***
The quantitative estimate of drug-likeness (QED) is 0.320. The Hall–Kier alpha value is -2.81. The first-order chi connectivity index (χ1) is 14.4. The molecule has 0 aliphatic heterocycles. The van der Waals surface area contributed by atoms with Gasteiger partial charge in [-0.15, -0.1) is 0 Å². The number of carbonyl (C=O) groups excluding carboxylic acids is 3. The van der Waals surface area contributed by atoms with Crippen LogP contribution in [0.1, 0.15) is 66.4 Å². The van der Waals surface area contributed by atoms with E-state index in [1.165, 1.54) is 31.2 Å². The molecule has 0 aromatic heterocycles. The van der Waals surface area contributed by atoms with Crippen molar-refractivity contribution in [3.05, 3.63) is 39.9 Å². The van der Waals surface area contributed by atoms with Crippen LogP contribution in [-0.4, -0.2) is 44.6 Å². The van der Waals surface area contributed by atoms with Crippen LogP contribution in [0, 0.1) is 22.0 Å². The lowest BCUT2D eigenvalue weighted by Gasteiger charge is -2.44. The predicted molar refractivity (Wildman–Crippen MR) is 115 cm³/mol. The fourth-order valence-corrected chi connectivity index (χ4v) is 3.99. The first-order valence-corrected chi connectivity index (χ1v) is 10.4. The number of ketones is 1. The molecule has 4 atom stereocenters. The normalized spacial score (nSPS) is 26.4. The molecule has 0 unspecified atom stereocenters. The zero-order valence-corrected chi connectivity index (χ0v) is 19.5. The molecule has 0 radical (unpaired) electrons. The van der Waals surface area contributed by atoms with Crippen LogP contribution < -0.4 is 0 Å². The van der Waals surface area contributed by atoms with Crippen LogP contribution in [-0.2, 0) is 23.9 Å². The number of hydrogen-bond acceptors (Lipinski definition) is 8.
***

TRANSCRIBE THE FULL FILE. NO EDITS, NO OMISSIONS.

The quantitative estimate of drug-likeness (QED) is 0.320. The Hall–Kier alpha value is -2.81. The first-order chi connectivity index (χ1) is 14.4. The molecule has 0 aliphatic heterocycles. The van der Waals surface area contributed by atoms with Gasteiger partial charge in [-0.15, -0.1) is 0 Å². The number of carbonyl (C=O) groups excluding carboxylic acids is 3. The van der Waals surface area contributed by atoms with Crippen LogP contribution in [0.1, 0.15) is 66.4 Å². The van der Waals surface area contributed by atoms with E-state index in [1.165, 1.54) is 31.2 Å². The molecule has 0 aromatic heterocycles. The van der Waals surface area contributed by atoms with Crippen molar-refractivity contribution in [3.05, 3.63) is 39.9 Å². The van der Waals surface area contributed by atoms with Crippen LogP contribution in [-0.4, -0.2) is 44.6 Å². The van der Waals surface area contributed by atoms with Crippen LogP contribution in [0, 0.1) is 22.0 Å². The lowest BCUT2D eigenvalue weighted by Gasteiger charge is -2.44. The predicted molar refractivity (Wildman–Crippen MR) is 115 cm³/mol. The fourth-order valence-corrected chi connectivity index (χ4v) is 3.99. The first-order valence-corrected chi connectivity index (χ1v) is 10.4. The number of ketones is 1. The molecule has 4 atom stereocenters. The normalized spacial score (nSPS) is 26.4. The molecule has 0 unspecified atom stereocenters. The zero-order valence-corrected chi connectivity index (χ0v) is 19.5. The molecule has 0 radical (unpaired) electrons. The van der Waals surface area contributed by atoms with Crippen LogP contribution < -0.4 is 0 Å². The van der Waals surface area contributed by atoms with Crippen LogP contribution in [-0.2, 0) is 23.9 Å². The number of hydrogen-bond acceptors (Lipinski definition) is 8.